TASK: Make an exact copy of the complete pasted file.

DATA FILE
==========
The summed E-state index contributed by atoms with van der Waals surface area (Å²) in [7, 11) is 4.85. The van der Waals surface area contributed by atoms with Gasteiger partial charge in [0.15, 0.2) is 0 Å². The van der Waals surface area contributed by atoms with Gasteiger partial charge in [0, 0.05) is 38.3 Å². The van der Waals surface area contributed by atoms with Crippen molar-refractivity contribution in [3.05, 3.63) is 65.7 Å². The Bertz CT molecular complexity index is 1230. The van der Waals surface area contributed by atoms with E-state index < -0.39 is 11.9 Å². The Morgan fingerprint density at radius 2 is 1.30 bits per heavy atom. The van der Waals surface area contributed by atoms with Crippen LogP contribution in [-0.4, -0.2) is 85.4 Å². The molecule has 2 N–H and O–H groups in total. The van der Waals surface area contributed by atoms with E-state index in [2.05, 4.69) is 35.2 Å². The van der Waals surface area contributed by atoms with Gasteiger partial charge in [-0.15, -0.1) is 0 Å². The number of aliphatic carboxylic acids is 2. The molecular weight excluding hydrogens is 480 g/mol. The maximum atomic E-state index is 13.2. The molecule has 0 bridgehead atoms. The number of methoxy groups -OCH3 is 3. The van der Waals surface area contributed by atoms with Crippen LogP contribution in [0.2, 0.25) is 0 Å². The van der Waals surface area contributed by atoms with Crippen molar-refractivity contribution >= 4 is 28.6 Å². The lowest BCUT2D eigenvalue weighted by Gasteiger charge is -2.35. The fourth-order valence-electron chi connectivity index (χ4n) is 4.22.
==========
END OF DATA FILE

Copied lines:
The summed E-state index contributed by atoms with van der Waals surface area (Å²) in [7, 11) is 4.85. The van der Waals surface area contributed by atoms with Gasteiger partial charge in [0.15, 0.2) is 0 Å². The van der Waals surface area contributed by atoms with Gasteiger partial charge in [0, 0.05) is 38.3 Å². The van der Waals surface area contributed by atoms with Crippen molar-refractivity contribution in [3.05, 3.63) is 65.7 Å². The Bertz CT molecular complexity index is 1230. The van der Waals surface area contributed by atoms with E-state index < -0.39 is 11.9 Å². The Morgan fingerprint density at radius 2 is 1.30 bits per heavy atom. The van der Waals surface area contributed by atoms with Crippen LogP contribution in [-0.4, -0.2) is 85.4 Å². The molecule has 2 N–H and O–H groups in total. The van der Waals surface area contributed by atoms with E-state index in [2.05, 4.69) is 35.2 Å². The van der Waals surface area contributed by atoms with Gasteiger partial charge in [-0.15, -0.1) is 0 Å². The number of aliphatic carboxylic acids is 2. The molecular weight excluding hydrogens is 480 g/mol. The maximum atomic E-state index is 13.2. The molecule has 0 bridgehead atoms. The number of methoxy groups -OCH3 is 3. The van der Waals surface area contributed by atoms with Crippen LogP contribution in [0.2, 0.25) is 0 Å². The van der Waals surface area contributed by atoms with Crippen molar-refractivity contribution >= 4 is 28.6 Å². The lowest BCUT2D eigenvalue weighted by Gasteiger charge is -2.35. The fourth-order valence-electron chi connectivity index (χ4n) is 4.22.